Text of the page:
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Our Lady of Guadalupe: Good news for the Americas
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Saturday morning in a Manteca gym, I heard an unexpected song.  Doing laps in a chilly pool, I warmed up to laughter as a lone man, standing under the open-air shower, began his solo in homage to the Mexican Madonna.  

I had to walk by him en route to the dressing room.  He was still serenading la Virgencita there, between the steam room and the entrance to the lady’s lockers.  Maybe he expected La Morenita to appear, just to hear him sing.

“Padre! Estoy cantando para la Virgen,” (“I’m singing for the Virgin”) he told me, eyes wide open and excited, dripping all the while.  I didn’t think he’d recognize me, frozen like a block of ice.  All I could reply was, “¡Viva la Virgen de Guadalupe!” “¡Si!” he cried.  “¡Viva la Virgen de Guadalupe!”

The Feast of Our Lady of Guadalupe rolls out across the Americas today and Sunday, as devotees mark 479 years since she first appeared to a humble Indian near the great Aztec capital of ancient Mexico. Most of you are already familiar with the story, which often begins with the landing of Hernán Cortez in 1519 and his subsequent conquest of Tenochtitlán.   You probably heard how the early Franciscan missionaries went right to work.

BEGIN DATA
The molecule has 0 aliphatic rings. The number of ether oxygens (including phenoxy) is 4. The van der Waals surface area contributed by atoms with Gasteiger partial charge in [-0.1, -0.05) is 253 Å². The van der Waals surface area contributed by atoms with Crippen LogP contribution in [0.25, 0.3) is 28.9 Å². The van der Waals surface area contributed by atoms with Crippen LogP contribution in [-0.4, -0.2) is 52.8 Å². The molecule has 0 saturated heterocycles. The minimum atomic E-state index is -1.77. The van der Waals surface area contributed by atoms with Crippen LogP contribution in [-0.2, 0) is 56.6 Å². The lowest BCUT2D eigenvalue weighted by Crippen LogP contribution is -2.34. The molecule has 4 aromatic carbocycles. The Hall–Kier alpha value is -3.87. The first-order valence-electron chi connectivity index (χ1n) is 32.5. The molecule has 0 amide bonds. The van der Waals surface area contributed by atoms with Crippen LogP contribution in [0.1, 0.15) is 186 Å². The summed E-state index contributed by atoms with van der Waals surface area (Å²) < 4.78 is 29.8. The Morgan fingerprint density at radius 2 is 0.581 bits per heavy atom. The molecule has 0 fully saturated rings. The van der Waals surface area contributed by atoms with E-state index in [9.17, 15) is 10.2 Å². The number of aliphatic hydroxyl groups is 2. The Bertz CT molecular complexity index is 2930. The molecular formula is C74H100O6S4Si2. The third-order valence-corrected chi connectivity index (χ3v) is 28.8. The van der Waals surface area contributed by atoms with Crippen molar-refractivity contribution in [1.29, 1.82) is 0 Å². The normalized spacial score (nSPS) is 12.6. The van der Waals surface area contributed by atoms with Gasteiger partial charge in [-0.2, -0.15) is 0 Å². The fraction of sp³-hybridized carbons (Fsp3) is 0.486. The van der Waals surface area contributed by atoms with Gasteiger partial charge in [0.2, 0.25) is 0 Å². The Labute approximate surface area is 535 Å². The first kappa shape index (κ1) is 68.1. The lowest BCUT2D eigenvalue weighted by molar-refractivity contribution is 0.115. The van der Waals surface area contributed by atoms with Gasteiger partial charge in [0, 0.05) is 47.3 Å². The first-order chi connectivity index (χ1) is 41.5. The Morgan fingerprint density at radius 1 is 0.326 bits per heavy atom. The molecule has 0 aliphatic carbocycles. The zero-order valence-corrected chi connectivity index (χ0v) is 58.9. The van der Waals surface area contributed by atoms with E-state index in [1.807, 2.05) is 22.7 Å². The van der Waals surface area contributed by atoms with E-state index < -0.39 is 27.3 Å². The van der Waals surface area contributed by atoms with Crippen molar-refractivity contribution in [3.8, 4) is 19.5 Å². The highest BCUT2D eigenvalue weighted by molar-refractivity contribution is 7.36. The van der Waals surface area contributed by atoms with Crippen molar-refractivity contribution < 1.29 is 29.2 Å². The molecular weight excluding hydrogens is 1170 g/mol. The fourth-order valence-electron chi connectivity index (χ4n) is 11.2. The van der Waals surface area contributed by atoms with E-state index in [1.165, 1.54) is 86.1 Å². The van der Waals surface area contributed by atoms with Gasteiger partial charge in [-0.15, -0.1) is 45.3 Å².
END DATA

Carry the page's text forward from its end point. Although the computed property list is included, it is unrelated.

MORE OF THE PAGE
The story continues with the apparitions of the Virgin Mary to Juan Diego, a humble cultivator who had embraced the Spanish Franciscans’ teachings from the start.  Together with his wife, Juan Diego had been among the first native Americans baptized, and with the death of his beloved he’d become even more dedicated to his faith, making the long journey to the Cathedral by foot on a regular basis.  This was at a time when tensions between the Conquistadores and the native populations were rising.  The Indians may have appreciated being freed from Aztec domination, but they discovered all too soon that the Spaniards had come for less than noble motivations.

Our Lady’s apparitions, focusing as they did on faith in God the Creator and Redeemer, on her invitation to trust in his mercy and grace, and on the need to be reconciled with others in the common pursuit of a civilization of love and mutual respect, led to millions of conversions and a brighter future for the people of “New Spain” (later “Mexico”).  First the beautiful lady upon the hill called Tepeyak, she’d eventually be Queen of the Americas.